Firmin: Adventures of a Metropolitan Lowlife

A novel by Sam Savage
Illustrated by Michael Mikolowski

“Blending philosophy and abundant literary references with originality, Savage crafts a small comic gem about the costs and rewards of literary illusions.” —Booklist

April 2006
5 x 7.5 | 162 pages
Paperback Original

ISBN: 978-1-56689-181-3.

$14.95

Description

A darkly comic rat’s tale of exile, unrequited love, and the redemptive power of literature.

“[A] moving and wildly inventive novel.” —Los Angeles Times Book Review

Born in a bookstore in a blighted 1960s Boston neighborhood, Firmin miraculously learns to read. Alienated from his family and unable to communicate with the humans he loves, Firmin quickly realizes that a literate rat is a lonely rat. Through a series of misadventures and against a backdrop of urban destruction and burlesque cinema, Firmin is led deep into his own imaginative soul—a place where Ginger Rogers can hold him tight and tattered books, storied neighborhoods, and down-and-out rats can find people who adore them.

Awards

National Public Radio Book of the Year

Public Radio International Summer Reading Pick

2007 Society of Midland Authors Literary Competition Finalist

2007 Wisconsin Library Association Literary Award for Outstanding Achievement

2006 American Library Association Notable Book

2006 Lit Blog Co-op Read This! Winner

2006 Book Sense Selection (July) and Annual Highlight

2006 Barnes & Noble Discover Great New Writers Selection

2006 PEN L.L. Winship Award Finalist

2006 Library Journal Top Debut Novels

Reviews

Firmin is one of the most enjoyably surprising books I’ve read for a long time. It’s a work of great originality: whenever I thought it was going to be one sort of book, it gently swerved aside and became another. This suggests an uncertainty of purpose, but that’s not the impression at all. It’s held together by the character of the narrator himself, a rat of deep humanity and intelligence, and the final impression is one of delicate tragedy. This really is a book like nothing else.” —Philip Pullman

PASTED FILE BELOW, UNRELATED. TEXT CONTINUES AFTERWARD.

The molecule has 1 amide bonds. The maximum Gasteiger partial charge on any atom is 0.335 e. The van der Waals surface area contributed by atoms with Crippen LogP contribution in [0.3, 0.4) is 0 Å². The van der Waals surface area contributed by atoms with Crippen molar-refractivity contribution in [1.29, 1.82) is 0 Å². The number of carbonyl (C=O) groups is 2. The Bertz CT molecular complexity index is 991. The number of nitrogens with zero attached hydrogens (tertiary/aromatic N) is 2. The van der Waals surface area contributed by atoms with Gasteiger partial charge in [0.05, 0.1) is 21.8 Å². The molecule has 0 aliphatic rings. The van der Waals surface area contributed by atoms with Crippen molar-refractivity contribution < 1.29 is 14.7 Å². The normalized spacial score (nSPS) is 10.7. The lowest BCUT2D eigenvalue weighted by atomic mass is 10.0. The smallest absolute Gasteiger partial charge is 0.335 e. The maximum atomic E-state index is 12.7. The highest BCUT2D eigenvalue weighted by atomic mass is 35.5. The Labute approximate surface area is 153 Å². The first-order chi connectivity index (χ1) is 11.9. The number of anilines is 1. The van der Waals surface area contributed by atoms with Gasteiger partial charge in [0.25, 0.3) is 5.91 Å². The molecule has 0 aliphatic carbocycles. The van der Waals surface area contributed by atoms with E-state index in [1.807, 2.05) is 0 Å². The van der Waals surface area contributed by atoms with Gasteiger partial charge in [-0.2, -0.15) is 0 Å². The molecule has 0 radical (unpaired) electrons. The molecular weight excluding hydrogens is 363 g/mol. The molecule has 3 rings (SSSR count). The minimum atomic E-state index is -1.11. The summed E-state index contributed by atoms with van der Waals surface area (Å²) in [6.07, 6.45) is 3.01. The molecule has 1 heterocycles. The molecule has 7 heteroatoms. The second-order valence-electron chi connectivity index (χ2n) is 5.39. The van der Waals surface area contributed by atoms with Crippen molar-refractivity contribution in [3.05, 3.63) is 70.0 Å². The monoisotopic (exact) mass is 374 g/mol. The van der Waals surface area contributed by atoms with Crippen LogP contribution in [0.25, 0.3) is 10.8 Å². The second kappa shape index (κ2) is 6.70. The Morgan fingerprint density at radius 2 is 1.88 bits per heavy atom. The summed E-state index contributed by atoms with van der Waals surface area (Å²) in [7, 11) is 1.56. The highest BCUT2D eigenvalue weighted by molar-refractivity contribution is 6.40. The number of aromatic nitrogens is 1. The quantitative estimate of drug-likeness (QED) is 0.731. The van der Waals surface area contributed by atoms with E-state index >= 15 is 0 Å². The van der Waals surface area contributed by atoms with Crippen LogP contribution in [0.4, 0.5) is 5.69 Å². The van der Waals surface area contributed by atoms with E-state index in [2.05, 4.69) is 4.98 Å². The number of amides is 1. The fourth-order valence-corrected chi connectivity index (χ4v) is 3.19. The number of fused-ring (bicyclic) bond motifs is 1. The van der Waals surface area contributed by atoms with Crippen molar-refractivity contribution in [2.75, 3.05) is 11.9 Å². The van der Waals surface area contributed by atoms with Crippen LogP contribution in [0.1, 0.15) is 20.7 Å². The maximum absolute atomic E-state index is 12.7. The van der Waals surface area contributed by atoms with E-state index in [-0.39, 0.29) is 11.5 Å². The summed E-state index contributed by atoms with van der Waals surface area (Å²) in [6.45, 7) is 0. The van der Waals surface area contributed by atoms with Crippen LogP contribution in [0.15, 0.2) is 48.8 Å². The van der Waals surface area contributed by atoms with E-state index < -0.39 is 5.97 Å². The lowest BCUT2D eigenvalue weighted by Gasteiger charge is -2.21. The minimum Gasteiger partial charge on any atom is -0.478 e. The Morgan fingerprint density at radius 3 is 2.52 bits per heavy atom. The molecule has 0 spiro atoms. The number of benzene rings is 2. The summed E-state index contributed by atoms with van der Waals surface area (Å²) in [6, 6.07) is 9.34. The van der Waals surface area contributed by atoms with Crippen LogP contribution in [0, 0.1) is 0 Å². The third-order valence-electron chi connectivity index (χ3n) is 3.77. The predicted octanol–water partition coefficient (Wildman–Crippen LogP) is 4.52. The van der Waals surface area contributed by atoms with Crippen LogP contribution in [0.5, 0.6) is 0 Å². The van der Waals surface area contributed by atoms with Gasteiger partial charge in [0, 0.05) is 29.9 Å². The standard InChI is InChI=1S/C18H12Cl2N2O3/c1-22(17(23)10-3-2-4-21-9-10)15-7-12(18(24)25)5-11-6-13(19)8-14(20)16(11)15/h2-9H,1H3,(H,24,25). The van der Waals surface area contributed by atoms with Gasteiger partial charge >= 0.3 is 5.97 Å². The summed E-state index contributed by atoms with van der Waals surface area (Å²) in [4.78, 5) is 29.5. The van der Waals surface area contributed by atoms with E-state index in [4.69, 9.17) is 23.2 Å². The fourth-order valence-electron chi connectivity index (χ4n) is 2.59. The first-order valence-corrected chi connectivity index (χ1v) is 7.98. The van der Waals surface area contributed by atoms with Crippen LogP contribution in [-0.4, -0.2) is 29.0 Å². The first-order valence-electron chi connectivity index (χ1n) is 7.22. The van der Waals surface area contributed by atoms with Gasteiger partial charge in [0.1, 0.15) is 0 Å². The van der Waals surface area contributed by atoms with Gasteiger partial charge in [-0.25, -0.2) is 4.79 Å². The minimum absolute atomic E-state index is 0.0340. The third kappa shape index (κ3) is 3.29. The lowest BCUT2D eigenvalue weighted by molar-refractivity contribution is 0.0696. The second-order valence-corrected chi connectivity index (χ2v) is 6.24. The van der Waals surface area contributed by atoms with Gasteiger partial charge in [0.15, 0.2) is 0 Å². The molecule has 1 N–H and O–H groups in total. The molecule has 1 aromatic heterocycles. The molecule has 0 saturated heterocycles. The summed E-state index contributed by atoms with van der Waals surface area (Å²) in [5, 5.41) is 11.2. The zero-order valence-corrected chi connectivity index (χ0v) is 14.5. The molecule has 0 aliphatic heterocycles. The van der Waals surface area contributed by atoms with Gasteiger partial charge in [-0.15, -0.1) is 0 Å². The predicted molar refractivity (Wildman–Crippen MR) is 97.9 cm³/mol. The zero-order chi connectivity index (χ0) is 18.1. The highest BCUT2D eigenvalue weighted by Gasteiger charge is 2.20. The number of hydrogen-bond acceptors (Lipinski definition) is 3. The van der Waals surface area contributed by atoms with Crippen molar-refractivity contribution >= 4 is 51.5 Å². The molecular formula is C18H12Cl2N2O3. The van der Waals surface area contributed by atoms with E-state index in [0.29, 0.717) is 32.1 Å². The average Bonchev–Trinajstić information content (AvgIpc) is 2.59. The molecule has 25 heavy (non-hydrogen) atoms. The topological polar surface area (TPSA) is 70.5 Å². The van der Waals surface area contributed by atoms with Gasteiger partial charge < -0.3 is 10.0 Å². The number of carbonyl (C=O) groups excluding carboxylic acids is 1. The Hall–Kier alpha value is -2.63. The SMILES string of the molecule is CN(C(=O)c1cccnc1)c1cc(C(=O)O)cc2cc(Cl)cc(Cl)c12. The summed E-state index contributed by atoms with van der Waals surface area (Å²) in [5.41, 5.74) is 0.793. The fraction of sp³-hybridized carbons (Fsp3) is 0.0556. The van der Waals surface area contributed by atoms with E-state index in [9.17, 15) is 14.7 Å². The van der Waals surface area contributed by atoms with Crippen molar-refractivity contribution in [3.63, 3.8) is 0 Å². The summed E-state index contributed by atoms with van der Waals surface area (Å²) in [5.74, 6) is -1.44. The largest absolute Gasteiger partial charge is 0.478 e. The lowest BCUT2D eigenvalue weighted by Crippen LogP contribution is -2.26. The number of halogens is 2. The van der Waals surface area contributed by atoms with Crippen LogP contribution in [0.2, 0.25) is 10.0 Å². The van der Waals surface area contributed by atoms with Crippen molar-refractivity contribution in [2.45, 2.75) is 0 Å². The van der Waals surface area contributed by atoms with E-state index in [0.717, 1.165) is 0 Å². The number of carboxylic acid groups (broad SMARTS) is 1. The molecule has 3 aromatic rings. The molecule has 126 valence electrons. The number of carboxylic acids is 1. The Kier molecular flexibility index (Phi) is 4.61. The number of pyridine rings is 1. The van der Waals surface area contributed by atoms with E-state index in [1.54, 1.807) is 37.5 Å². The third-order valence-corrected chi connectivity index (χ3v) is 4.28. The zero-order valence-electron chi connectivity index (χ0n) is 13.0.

“This darkly comic homage to the power of imagination, the lure of books, and the desire to live a life that means something speaks to all of us. And you’ll never think about rats the same way.” —Nancy Pearl, National Public Radio

“An intriguing satire. . . . With this darkly charming book, Savage has let his imagination out of the cage.” —WBUR Boston

“Granted consciousness and a deft way with English, [Firmin] uses his bottom-up point of view to briskly recount the foibles of human and literary life, as both are endangered by the cleansing rampages of urban renewal in 1960s Boston.” —Believer

Firmin, the debut novel by Sam Savage, gives us the funny and strangely touching story of [a] melancholic and intellectual rat and, in showing us the artist in the rat, makes us understand the rat in every artist. . . . When the wrecking ball and the ghost of his beloved Ginger Rogers come to claim Firmin, Savage makes us ponder what hall has been plowed under in the name of eradicating blight, both in our cities and in ourselves.” —Minneapolis Star Tribune

“[An] alternately whimsical and earnest paean to the joys of literature.” —Publishers Weekly

“Blending philosophy and abundant literary references with originality, Savage crafts a small comic gem about the costs and rewards of literary illusions.” —Booklist

“A direct descendent of Orwell’s Animal Farm, Savage’s Firmin . . . expose[s] our flaws, fractures, and infinite follies.” —Poets & Writers

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